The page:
naval mine

(redirected from Water mine)

naval mine

[′nā·vəl ‚mīn]
(ordnance)
An item designed to be located under water and exploded by means of propeller vibration, magnetic attraction, contact, or remote control.
References in periodicals archive ?
The unmanned underwater vehicles provide the military force with very shallow water and shallow water mine countermeasures as well as underwater object localization tools
Martin Marietta Weeping Water Mine Stone, crushed Cass
Sylvia Donnelly's husband Barney, 49, is among those on 90 days' notice at the House of Water mine.
The Navy has begun employing UUVs in applications for shallow water mine warfare, oceanography and special warfare support.
I water mine once a week (less in winter) from below, half filling a washing-up bowl with water and placing the pot into it (but so the water doesn't come over the rim) for a few minutes, then leave it on the drainer for 20 minutes before putting it back in its decorative pot.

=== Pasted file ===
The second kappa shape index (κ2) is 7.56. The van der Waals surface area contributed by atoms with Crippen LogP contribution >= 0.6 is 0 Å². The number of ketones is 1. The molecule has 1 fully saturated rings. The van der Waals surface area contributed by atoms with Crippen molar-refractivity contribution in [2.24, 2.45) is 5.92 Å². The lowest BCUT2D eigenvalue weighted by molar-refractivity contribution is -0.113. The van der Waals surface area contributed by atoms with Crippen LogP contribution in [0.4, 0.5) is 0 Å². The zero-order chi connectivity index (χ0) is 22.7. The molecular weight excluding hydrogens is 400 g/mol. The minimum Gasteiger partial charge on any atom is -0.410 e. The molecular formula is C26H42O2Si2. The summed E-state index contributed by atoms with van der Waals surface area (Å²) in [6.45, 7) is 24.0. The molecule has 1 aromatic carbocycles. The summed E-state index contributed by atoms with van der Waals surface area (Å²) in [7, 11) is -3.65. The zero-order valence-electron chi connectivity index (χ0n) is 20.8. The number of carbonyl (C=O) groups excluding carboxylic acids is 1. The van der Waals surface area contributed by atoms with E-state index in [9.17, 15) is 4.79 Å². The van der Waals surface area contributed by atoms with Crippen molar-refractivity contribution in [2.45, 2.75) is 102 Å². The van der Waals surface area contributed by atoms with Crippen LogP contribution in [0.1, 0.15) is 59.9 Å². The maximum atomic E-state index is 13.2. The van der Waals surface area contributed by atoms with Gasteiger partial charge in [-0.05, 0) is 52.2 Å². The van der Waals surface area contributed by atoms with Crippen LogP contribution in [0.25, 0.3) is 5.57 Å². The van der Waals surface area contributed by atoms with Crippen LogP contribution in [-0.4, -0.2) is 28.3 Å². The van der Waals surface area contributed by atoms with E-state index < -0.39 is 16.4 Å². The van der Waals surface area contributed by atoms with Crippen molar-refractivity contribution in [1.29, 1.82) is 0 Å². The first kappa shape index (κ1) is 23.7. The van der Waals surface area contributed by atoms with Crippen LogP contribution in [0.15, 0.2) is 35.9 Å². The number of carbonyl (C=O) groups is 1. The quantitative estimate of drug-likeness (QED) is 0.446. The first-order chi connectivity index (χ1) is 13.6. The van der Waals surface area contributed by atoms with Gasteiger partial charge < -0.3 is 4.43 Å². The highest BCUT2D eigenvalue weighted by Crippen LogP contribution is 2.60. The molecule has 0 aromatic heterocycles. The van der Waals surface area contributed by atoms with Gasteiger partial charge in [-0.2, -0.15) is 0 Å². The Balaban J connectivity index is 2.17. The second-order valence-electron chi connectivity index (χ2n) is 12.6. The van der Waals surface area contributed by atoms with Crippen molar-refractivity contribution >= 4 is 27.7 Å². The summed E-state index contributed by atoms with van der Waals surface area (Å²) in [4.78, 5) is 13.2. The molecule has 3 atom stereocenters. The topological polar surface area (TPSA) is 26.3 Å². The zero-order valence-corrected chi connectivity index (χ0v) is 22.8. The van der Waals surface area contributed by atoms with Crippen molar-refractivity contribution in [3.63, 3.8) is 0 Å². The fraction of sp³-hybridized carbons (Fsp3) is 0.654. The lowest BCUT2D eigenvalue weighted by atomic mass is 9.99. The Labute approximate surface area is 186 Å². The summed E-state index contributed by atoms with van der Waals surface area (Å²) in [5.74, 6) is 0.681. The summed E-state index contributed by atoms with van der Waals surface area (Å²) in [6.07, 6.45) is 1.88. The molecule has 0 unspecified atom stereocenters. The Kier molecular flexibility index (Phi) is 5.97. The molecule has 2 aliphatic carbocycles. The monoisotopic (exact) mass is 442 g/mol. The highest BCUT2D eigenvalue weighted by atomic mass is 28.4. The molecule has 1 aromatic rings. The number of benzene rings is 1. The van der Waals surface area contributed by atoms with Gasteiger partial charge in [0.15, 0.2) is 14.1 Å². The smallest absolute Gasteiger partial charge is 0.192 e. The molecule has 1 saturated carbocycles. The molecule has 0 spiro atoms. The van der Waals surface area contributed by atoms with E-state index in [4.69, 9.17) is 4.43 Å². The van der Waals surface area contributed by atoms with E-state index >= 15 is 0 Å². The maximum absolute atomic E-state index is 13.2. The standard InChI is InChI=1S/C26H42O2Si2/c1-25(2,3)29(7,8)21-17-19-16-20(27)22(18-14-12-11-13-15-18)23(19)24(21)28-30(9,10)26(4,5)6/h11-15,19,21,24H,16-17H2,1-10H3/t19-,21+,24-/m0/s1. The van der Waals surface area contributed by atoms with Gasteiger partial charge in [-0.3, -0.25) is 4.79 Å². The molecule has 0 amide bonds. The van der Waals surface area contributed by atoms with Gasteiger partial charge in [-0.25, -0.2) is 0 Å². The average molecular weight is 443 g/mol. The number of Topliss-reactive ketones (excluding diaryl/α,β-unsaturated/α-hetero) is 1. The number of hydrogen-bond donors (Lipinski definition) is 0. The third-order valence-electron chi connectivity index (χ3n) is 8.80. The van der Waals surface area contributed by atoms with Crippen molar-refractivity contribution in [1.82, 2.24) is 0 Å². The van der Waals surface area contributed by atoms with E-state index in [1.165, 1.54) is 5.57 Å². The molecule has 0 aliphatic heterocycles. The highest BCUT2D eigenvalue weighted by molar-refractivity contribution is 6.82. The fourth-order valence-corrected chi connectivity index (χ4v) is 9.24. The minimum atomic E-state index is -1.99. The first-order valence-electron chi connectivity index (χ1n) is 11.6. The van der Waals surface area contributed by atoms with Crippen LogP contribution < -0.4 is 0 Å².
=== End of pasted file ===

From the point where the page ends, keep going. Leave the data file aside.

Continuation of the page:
Orchids look so exotic with their elegant sprays of large flowers on strong arching stems, but they are actually pretty easy to keep - provided you don't over-water them I water mine once a week (less in winter) from below, half fillinq a washing-up bowl with water and placing the pot into it for a few minutes, then leaving it on the drainer for 20 minutes before putting it back in its decorative pot.
THE SIGNIFICANCE OF CARROLLITE REPLACEMENT TEXTURES IN BORNITE PODS AT THE SWEET WATER MINE, VIBURNUM TREND, SOUTHEAST MISSOURI.
The "Swordfish" units are designed for Search-Classify-Map (SCM) by US Naval forces in conducting Very Shallow Water Mine Countermeasures (VSW MCM) operations.
Martin Marietta Weeping Water Mine CS Cass Aggregates Potash Corp.
Two REMUS prototypes have been deployed for use by a special-warfare unit, known as the Very Shallow Water Mine Countermeasure Detachment, in San Diego.
The UUVs provide the military force with very shallow water and shallow water mine countermeasures as well as underwater object localization tools.
Torpedo Book, a manual for making and using land and water mines, was written by Gabriel Rains (1803-1881), director of the Confederate Torpedo Bureau during the second half of the war.